Pennsylvania has not only secured its schools, but has ascertained, by its experience, that the most efficacious plan to educate a community is to train the teachers, enabling them to acquire knowledge, and the most improved modes of imparting what they acquire. The whole State is alive to the importance of institutions affording ample means for teachers to learn their duties before attempting to perform them; and those who have questioned the value of such institutions are now their most ardent friends.

The superintendent of the schools, after dilating on the importance of having good teachers, and giving testimony to the value and popularity of the normal schools, submits to the State a plan for an agricultural college, for the gratuitous instruction of the most promising youth, and estimates the annual cost at 45,300 dollars.

Philadelphia, the commercial capital of the State, and the second city in the Union, anticipated the action of the State, but did not commence its common school system until 1818, or open its schools to the whole community until 1836. In the last fifteen years, however, it has laid the foundations deep and wide, and is now making progress in its free schools. No improvement escapes its notice. The form, size, and classification of its schools are subjects of study. The most liberal provision is made for preparing teachers in normal institutions.

Females are very generally employed in the primary and grammar schools, with favourable results. This furnishes a most appropriate occupation for women, besides reducing the cost of tuition. A high school has been formed to receive the élite pupils of the grammar schools, and the qualifications for admissions have been gradually raised, and the studies advanced, until a collegiate education is now given at the public expense, and degrees of bachelors and masters of arts are conferred on the graduates.

In this high school are employed ten professors and two assistants. Five hundred and five students are on the register. The course is four years, and instruction is given in the classics, French, Spanish and the higher mathematics, logic, elocution, and philosophy in all its branches; chemistry, navigation and phonetics ; and all who enter are obliged to pass a severe examination in reading, writing, grammar, arithmetic, geography,

, algebra, and geometry. The principal reporters of Congress are phonographic reporters from this institution. We subjoin, in tabular form, a brief view of the state of education in Philadelphia :

1840.

1850. Population of Philadelphia

228,691 408,766 Number of schoolhouses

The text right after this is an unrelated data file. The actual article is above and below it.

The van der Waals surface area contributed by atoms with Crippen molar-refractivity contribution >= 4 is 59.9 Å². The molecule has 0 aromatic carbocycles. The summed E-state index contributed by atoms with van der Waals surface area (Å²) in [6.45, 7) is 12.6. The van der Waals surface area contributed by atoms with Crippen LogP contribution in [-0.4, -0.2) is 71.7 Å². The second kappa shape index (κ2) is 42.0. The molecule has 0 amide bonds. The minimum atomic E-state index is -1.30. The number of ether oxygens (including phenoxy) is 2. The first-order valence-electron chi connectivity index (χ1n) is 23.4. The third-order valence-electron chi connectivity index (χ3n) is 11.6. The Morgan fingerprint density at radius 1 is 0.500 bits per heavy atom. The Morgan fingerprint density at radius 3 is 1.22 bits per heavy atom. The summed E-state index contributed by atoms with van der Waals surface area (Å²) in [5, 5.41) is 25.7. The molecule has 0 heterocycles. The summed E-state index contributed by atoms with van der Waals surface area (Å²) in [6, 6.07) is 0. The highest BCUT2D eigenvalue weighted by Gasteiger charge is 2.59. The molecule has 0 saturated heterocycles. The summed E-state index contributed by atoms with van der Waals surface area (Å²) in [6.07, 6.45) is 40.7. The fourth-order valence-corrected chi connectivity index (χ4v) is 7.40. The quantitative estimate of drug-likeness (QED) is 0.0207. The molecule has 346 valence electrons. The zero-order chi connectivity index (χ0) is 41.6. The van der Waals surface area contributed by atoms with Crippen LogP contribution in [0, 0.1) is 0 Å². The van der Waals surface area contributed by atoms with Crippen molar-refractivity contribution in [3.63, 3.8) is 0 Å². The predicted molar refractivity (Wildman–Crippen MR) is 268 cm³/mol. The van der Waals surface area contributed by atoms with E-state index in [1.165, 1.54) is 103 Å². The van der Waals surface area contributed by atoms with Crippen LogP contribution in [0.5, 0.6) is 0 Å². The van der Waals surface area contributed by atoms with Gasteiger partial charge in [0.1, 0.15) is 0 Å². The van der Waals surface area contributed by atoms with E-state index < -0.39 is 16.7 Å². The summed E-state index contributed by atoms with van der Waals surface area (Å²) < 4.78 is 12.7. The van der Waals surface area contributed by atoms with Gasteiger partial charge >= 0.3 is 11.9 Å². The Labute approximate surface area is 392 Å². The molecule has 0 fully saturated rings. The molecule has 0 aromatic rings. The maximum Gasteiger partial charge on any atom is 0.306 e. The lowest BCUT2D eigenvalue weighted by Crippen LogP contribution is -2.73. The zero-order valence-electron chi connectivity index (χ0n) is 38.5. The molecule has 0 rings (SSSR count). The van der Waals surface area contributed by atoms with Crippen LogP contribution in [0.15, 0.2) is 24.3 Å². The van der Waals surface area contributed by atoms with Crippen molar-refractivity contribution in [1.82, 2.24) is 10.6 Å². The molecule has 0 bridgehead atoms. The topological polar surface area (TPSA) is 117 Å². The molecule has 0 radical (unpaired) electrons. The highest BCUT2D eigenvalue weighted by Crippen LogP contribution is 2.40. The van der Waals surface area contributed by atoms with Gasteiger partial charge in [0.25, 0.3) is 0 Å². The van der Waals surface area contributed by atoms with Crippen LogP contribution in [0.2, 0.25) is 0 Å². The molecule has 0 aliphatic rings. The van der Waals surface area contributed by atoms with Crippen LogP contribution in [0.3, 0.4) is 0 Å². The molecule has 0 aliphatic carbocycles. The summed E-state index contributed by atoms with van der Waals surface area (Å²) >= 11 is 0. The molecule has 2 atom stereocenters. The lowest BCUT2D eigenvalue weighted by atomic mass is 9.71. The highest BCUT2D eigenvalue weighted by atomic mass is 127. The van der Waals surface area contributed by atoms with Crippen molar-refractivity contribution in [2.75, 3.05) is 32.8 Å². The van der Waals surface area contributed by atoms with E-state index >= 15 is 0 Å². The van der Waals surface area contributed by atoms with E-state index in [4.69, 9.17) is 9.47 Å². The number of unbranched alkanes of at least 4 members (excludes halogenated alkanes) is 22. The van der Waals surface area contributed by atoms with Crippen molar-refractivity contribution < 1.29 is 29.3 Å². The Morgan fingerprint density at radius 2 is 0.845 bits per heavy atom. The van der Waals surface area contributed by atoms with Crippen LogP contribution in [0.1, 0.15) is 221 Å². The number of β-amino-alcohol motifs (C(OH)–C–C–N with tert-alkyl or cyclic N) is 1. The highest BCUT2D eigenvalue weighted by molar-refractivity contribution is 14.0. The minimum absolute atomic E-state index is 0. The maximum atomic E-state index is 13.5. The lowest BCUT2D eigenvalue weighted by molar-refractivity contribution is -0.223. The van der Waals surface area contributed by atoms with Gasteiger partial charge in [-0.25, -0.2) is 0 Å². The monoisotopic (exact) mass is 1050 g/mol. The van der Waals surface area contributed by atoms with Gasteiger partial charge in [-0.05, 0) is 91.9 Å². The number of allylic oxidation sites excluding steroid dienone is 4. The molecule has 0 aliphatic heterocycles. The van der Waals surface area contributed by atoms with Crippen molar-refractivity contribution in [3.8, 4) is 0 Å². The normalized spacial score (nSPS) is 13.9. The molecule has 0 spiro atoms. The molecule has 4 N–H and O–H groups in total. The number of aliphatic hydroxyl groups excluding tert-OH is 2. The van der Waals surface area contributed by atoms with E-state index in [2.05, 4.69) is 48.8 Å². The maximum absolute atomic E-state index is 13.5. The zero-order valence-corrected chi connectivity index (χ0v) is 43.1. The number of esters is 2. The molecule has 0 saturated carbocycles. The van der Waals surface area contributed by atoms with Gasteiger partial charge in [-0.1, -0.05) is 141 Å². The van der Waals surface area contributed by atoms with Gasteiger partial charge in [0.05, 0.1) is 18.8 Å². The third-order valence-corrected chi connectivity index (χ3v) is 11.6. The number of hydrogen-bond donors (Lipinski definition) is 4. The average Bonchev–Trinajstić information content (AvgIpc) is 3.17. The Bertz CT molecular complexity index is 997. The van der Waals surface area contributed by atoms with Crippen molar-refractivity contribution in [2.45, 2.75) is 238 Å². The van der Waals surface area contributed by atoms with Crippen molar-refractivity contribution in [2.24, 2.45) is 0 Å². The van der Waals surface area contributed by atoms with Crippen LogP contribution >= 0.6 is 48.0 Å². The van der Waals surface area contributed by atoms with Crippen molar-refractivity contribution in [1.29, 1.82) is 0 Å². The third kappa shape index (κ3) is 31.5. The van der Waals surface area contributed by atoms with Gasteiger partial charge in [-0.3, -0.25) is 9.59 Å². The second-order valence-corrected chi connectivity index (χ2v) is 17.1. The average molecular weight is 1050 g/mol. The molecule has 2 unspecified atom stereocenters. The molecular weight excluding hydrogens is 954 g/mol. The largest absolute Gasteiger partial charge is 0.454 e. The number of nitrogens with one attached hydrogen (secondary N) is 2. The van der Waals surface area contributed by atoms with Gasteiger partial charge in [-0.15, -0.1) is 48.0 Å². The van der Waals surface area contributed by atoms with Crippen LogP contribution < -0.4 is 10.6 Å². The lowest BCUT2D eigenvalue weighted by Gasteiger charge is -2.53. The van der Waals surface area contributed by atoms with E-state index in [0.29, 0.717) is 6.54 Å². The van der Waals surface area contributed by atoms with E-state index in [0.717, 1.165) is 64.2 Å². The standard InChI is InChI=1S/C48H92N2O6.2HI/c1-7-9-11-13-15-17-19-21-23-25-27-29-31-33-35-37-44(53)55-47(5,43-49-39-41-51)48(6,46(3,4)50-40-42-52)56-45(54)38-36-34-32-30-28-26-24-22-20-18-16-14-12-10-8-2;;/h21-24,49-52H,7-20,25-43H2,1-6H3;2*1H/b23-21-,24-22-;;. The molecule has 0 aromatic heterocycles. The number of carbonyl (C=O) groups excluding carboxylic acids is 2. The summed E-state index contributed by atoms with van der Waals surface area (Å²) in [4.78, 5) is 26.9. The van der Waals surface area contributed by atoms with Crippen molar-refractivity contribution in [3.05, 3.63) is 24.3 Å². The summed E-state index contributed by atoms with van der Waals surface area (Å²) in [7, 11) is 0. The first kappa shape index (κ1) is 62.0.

16

60 ditto teachers

190

928 ditto scholars

19,000 48,000 Expenditures for schools

$ 190,000 $336,000 The rapid growth of the State and its metropolis in manufactures, commerce, buildings, population and the useful arts, show that education has not checked their career; while the popular feeling which has been awakened in its behalf where apathy formerly prevailed, attests its beneficial influence.

We have thus cited three of the leading States, and three of the principal cities of the Union, to illustrate what progress the United States have made, and are still making, in education. But let it not be supposed that the subject is disregarded in other sections of the Union ; although in some of the southern States, where the population is sparse and slavery exists, less zeal is evinced. Even there the influence of the leading States is widely felt, and a spirit of inquiry and rivalry is awakened.

In Richmond and New Orleans measures are in progress to improve their system of free schools. In most of the western and south-western States, large reservations of land have been made by Congress for the purposes of education, which will soon be, or already are, productive. The remote city of St. Louis, in the border State of Missouri, appropriates yearly 100,000 dollars to the public schools,-a sum greater in proportion than the disbursement of New York ; and even in Texas, where a few years since the bowie-knife and revolver were used to settle all difficult questions, the Journal of Commerce apprises us that schools exist in every county, and nearly 200 churches are in progress. So many States are now embarked in education, and such is the current in its favour, that none can resist the force of public opinion. The school rises in the forest, and is but the precursor of the spire and belfry of the village church. Religion, it it may not guide, is a close attendant upon the schools of America.